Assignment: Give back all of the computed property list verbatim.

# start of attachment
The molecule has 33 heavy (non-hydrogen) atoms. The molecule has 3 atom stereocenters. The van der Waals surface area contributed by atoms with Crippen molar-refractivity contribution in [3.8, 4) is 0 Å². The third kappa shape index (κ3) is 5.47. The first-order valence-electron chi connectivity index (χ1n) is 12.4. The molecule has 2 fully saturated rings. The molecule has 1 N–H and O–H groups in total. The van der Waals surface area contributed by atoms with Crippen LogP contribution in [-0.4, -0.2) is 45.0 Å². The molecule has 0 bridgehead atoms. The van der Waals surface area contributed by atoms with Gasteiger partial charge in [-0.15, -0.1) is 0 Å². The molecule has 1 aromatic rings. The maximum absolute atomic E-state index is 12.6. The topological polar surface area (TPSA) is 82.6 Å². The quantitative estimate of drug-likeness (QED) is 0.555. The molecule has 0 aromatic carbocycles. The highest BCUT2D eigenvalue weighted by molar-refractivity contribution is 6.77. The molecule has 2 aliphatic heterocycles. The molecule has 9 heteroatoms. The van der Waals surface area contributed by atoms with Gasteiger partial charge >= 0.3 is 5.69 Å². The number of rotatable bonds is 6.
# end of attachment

The molecule has 33 heavy (non-hydrogen) atoms. The molecule has 3 atom stereocenters. The van der Waals surface area contributed by atoms with Crippen molar-refractivity contribution in [3.8, 4) is 0 Å². The third kappa shape index (κ3) is 5.47. The first-order valence-electron chi connectivity index (χ1n) is 12.4. The molecule has 2 fully saturated rings. The molecule has 1 N–H and O–H groups in total. The van der Waals surface area contributed by atoms with Crippen LogP contribution in [-0.4, -0.2) is 45.0 Å². The molecule has 0 bridgehead atoms. The van der Waals surface area contributed by atoms with Gasteiger partial charge in [-0.15, -0.1) is 0 Å². The molecule has 1 aromatic rings. The maximum absolute atomic E-state index is 12.6. The topological polar surface area (TPSA) is 82.6 Å². The quantitative estimate of drug-likeness (QED) is 0.555. The molecule has 0 aromatic carbocycles. The highest BCUT2D eigenvalue weighted by molar-refractivity contribution is 6.77. The molecule has 2 aliphatic heterocycles. The molecule has 9 heteroatoms. The van der Waals surface area contributed by atoms with Gasteiger partial charge >= 0.3 is 5.69 Å². The number of rotatable bonds is 6.